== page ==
Writings of James Madison, Volume 3

Author: James Madison

To Thomas Ritchie.

MONTPELLIER, Sepr 15, 1821.

DEAR SIR,—I have received yours of the 8th instant, on the subject of the proceedings of the Convention of 1787.

It is true, as the public has been led to understand, that I possess materials for a pretty ample view of what passed in that Assembly. It is true, also, that it has not been my intention that they should forever remain under the veil of secrecy. Of the time when it might be not improper for them to see the light, I had formed no particular determination. In general, it had appeared to me that it might be best to let the work be a posthumous one, or, at least, that its publication should be de layed till the Constitution should be well settled by practice, and till a knowledge of the controversial part of the proceedings of its framers could be turned to no improper account. Delicacy, also, seemed to require some respect to the rule by which the Convention "prohibited a promulgation, without leave, of what was spoken in it," so long as the policy of that rule could be regarded as in any degree unexpired. As a guide in expounding and applying the provisions of the Constitution, the debates and incidental decisions of the Convention can have no authoritative character. However desirable it be that they should be preserved as a gratification to the laudable curiosity felt by every people to trace the origin and progress of their political Institutions, and as a source, perhaps, of some lights on the science of Government, the legitimate meaning of the In strument must be derived from the text itself; or if a key is to be sought elsewhere, it must be, not in the opinions or intentions of the body which planned and proposed the Constitution, but in the sense attached to it by the people in their respective State Conventions, where it received all the authority which it possesses.

Such being the course of my reflections, I have suffered a concurrence and continuance of particular inconveniences for the time past to prevent me from giving to my notes the fair and full preparation due to the subject of them. Of late, being aware of the growing hazards of postponement, I have taken the incipient steps for executing the task; and the expediency of not risking an ultimate failure is suggested by the Albany publication, from the notes of a N. York member of the Convention. I have not seen more of the volume than has been extracted into the newspapers; but it may be inferred from these samples, that it is not only a very mutilated but a very erroneous edition of the matter to which it relates. There must be an entire omission, also, of the proceedings of the latter period of the session, from which Mr. Yates and Mr. Lansing withdrew in the temper manifested by their report to their constituents; the period during which the variant and variable opinions converged and centered in the modifications seen in the final act of the body.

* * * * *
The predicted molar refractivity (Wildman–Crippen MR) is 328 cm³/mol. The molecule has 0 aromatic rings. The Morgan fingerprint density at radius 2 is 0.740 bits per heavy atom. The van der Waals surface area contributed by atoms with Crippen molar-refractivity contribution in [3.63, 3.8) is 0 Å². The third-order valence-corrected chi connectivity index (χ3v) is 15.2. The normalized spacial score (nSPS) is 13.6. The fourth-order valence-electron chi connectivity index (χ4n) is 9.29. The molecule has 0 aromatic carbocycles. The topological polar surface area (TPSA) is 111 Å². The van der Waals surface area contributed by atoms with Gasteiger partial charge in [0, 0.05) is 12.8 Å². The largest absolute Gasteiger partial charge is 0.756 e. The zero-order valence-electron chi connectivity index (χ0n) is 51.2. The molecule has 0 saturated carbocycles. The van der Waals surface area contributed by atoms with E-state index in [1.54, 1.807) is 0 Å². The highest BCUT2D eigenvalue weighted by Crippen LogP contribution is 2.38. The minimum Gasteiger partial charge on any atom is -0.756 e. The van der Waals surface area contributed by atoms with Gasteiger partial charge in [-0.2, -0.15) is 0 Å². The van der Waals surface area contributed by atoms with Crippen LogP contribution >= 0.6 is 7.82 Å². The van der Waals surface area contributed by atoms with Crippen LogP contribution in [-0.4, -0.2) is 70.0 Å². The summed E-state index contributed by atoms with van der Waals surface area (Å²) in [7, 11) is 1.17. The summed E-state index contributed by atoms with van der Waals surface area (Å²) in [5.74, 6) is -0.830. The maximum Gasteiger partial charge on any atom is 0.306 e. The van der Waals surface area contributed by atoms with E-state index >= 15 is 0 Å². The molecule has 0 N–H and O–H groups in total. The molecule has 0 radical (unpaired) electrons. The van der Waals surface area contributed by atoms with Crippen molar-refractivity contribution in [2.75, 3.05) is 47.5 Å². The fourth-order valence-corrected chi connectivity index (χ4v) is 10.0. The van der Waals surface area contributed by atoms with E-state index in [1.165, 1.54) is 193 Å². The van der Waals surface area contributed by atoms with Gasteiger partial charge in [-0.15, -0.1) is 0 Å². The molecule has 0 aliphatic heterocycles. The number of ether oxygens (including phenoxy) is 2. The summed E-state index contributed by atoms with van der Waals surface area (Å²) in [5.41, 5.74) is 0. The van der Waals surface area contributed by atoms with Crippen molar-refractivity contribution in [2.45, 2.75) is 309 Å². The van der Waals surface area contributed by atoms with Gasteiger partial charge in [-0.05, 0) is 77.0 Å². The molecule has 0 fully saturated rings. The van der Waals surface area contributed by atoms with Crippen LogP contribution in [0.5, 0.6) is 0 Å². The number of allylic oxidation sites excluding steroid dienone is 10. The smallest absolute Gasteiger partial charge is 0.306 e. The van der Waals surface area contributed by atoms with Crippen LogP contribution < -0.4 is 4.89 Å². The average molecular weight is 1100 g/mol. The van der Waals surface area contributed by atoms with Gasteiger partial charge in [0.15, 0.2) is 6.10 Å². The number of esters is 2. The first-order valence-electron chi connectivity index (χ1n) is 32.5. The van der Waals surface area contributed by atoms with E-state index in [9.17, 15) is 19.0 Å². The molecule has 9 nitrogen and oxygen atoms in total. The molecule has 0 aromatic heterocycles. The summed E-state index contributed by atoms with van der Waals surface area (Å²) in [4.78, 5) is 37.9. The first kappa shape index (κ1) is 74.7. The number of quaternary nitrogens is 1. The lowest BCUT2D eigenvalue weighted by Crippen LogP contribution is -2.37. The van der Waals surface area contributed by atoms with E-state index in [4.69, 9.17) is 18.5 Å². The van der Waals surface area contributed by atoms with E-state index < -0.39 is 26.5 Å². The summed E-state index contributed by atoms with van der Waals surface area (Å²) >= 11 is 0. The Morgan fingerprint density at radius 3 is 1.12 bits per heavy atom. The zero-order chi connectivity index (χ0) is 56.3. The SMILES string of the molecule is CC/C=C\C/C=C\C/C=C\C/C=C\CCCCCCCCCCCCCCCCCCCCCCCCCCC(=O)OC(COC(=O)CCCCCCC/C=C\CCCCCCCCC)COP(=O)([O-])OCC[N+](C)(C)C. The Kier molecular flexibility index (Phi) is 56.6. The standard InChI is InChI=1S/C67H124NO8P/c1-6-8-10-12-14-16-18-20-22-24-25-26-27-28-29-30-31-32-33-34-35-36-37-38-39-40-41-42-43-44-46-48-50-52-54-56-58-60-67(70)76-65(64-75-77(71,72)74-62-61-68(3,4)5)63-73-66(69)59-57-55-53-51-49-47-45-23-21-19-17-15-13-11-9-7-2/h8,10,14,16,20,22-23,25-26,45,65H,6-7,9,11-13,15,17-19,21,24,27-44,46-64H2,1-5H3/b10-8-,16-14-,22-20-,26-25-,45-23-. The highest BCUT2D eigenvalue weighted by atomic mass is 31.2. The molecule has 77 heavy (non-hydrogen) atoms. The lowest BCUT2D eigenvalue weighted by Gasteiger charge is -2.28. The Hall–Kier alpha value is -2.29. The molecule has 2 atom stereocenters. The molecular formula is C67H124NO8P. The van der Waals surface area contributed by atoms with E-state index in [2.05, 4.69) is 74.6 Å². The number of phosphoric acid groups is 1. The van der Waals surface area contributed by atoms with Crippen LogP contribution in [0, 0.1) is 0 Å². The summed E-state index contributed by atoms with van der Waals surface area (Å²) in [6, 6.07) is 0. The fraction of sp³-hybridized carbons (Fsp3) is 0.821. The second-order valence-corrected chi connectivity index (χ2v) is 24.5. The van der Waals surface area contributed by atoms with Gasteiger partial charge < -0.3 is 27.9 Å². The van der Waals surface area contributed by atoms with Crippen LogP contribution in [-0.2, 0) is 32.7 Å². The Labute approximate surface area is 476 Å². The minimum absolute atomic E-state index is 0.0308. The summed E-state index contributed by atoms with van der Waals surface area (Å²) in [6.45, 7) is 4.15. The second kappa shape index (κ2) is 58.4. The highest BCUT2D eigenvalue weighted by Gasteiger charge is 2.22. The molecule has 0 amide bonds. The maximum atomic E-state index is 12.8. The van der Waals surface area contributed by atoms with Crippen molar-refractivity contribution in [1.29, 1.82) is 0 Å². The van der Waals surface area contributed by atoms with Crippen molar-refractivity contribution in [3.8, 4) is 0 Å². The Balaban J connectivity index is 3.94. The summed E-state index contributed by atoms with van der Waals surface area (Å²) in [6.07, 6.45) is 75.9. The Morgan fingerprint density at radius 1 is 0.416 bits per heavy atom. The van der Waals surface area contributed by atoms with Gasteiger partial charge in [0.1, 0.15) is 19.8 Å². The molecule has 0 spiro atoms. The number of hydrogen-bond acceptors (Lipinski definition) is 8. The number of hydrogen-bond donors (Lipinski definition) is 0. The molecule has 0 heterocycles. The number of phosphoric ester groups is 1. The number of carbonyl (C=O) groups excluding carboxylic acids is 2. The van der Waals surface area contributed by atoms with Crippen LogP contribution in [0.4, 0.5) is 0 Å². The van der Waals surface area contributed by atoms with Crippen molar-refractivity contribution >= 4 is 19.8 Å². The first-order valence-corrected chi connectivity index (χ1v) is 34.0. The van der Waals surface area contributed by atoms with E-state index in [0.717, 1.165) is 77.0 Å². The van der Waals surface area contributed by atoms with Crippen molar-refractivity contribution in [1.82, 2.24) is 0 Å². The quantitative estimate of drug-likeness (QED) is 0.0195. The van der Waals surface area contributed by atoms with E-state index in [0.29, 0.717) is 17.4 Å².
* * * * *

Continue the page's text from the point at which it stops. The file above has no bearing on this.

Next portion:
It is my purpose now to devote a portion of my time to an exact digest of the voluminous materials in my hands. How long a time it will require, under the interruptions and avocations which are probable, I cannot easily conjecture: not a little will be necessary for the mere labour of making fair transcripts. By the time I get the whole into a due form for preservation, I shall be better able to decide on the question of publication. As to the particular place or press, should this be the result, I have not, as must be presumed, turned a thought to either. Nor can I say more now than that your letter will be kept in recollection, and that should any other arrangement prevail over its object, it will not proceed from any want of confidence, esteem, or friendly dispositions; of all which I tender you sincere assurances.


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Chicago: James Madison Jr., "To Thomas Ritchie.," Writings of James Madison, Volume 3 in James Madison, Letters and Other Writings of James Madison, 4 Vols. (Philadelphia: J.B. Lippincott & Co.), Pp.228-229 Original Sources, accessed February 3, 2023, http://www.originalsources.com/Document.aspx?DocID=8NRIBC5AYM3F65Q.

MLA: Madison, James, Jr. "To Thomas Ritchie." Writings of James Madison, Volume 3, in James Madison, Letters and Other Writings of James Madison, 4 Vols. (Philadelphia: J.B. Lippincott & Co.), Pp.228-229, Original Sources. 3 Feb. 2023. http://www.originalsources.com/Document.aspx?DocID=8NRIBC5AYM3F65Q.

Harvard: Madison, J, 'To Thomas Ritchie.' in Writings of James Madison, Volume 3. cited in , James Madison, Letters and Other Writings of James Madison, 4 Vols. (Philadelphia: J.B. Lippincott & Co.), Pp.228-229. Original Sources, retrieved 3 February 2023, from http://www.originalsources.com/Document.aspx?DocID=8NRIBC5AYM3F65Q.